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Ireland’s teen gymnast is getting by with a little help from some unlikely friends

Ellis O’Reilly talks to The42 about staying calm but exploding off the vault as she makes her Olympic debut on Sunday.

Source: The42.ie/YouTube

Sinéad O’Carroll reports from Rio de Janeiro 

TWO YOUNG WOMEN, both pocket-sized but awesome, fist-bump each other as they pass in the arena. 

One just about to jump onto the uneven bars, congratulating the other on her steady performance.

It’s not an unusual sight in the gym these days — gymnastics isn’t the overtly cut-throat business it once was — but this friendship is an unlikely one.

They aren’t team members. They are competitors.

Ellis O’Reilly, 18, originally from Eltham in London, England is dressed head-to-toe in Irish rigout. Beside her, Tori-Ann Williams, a US college student two years her senior, wears Jamaican colours on her arm.

Their similar body shapes aren’t the only thing they have in common.

They are both making their Olympic debuts on Sunday for countries which have never before had a female gymnast at the Games; for nations in which they weren’t born but have since adopted.

Britain Gymnastics Worlds Source: Matthias Schrader

History-makers

Williams qualifies for Jamaica through her parents, both of whom were born on the Caribbean island. She says she feels closer to her heritage now because of the decision to declare for her ancestral home in 2011.

O’Reilly has a similar story. And an Irish granny.

“I joined Team Ireland about four years ago now. I wasn’t sure that I could compete for Ireland at first, but it’s definitely given me more opportunities,” she tells The42 from the Rio Olympic Arena.

But those opportunities were not easily turned into tangibles. There were World Championships and a test event where she had to hit a certain ranking.

She did. And now she is hoping to show what she can do on the Olympic stage.

While not a medal hope, having a gymnast in the one of the most-watched disciplines of the Games is a boon for the sport in Ireland.

Ellis O'Reilly Source: Dan Sheridan/INPHO

When The42 caught up with the youngest member of Ireland’s Olympic team yesterday, it was during her and Williams’ podium training session, where the gymnasts get to practice on each apparatus in the arena.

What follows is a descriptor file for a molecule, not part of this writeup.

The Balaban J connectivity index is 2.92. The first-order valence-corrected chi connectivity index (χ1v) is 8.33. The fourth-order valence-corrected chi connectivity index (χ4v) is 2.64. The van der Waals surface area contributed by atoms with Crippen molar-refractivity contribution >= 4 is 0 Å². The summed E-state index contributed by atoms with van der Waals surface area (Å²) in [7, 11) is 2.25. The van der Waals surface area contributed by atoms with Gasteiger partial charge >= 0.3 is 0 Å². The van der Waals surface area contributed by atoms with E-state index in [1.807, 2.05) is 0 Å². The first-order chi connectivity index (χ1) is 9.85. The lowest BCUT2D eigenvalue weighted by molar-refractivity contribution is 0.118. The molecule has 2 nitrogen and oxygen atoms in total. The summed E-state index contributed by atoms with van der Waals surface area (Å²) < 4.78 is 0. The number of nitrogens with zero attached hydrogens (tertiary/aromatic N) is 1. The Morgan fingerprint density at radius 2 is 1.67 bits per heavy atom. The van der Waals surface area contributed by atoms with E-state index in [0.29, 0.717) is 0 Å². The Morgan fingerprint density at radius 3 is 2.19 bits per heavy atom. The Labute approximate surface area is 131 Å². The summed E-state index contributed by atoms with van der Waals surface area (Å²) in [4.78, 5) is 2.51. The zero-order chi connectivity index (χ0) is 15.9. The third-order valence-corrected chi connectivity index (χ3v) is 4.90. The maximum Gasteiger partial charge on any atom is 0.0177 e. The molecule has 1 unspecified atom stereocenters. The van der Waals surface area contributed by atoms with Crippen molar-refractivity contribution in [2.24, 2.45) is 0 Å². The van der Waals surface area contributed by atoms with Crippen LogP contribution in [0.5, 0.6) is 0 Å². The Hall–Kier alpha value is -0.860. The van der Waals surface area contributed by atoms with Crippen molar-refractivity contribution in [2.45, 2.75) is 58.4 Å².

Most of the athletes are in their country’s teams, supported by each other as well as coaches and managers. The Chinese girls smiled at each other while coaches made sure to break their falls as their tiny frames tumbled across the floor. The Belgians, more boisterous, cheered every good performance and perfected dismount.

For O’Reilly and Williams, their group is one made up of countries with solo participants: Ireland, Jamaica, Panama. But they have found each other. They have made a team out of individuals.

There were claps when the other did well, and those fist-bumps at each dismount. An obvious will to see each other succeed.

O’Reilly’s support network say that the girls have been a great help to each other as they settle into the unusual and hectic surroundings of Rio during the run-up to the Opening Ceremony tonight.

She takes everything in her stride, says her team manager Sally Filmer. She is, of course, a teenage girl and excited about being at the Olympic Games — especially when the hard work was done in even reaching this pinnacle — but it hasn’t overwhelmed her.

“It was good that we came in quite early before loads of athletes came so we had a chance to, sort of, know where to go and our whereabouts,” O’Reilly explains, using few words.

She is more animated when talking about herself as a gymnast, rather than the person. She’s happy to call herself an explosive athlete, confident on the vault and floor.

Yesterday’s session went “really well”, she says, happily.

I hit all my routines so hopefully I can just stay calm and do that on Sunday as well.

In the midst of all the travel, training and acclimatisation to the Athletes’ Village, O’Reilly noticed – and tweeted about – being ‘verified’ by Twitter (the social media giant gives people of note a blue tick so users can easily tell the real person from the fakes – and once an Olympian, always an Olympian).

She giggles when we ask her about that moment.

That teenage girl, again. But it’s more than that the novelty of the spotlight. It’s the joy of being part of something. The joy of being on a team. The joy of participation.

The joy of the Olympic Games.

More from The42 in Rio:

‘This is what we’ve been pushing for’: Irish hockey is finally having its Olympic moment

Ireland’s Olympic scandal: From medal dreams to a failed drugs test

‘I’m definitely starting as one of the favourites and I’ll be marked in that way’

You can follow Ellis O’Reilly on Twitter here >

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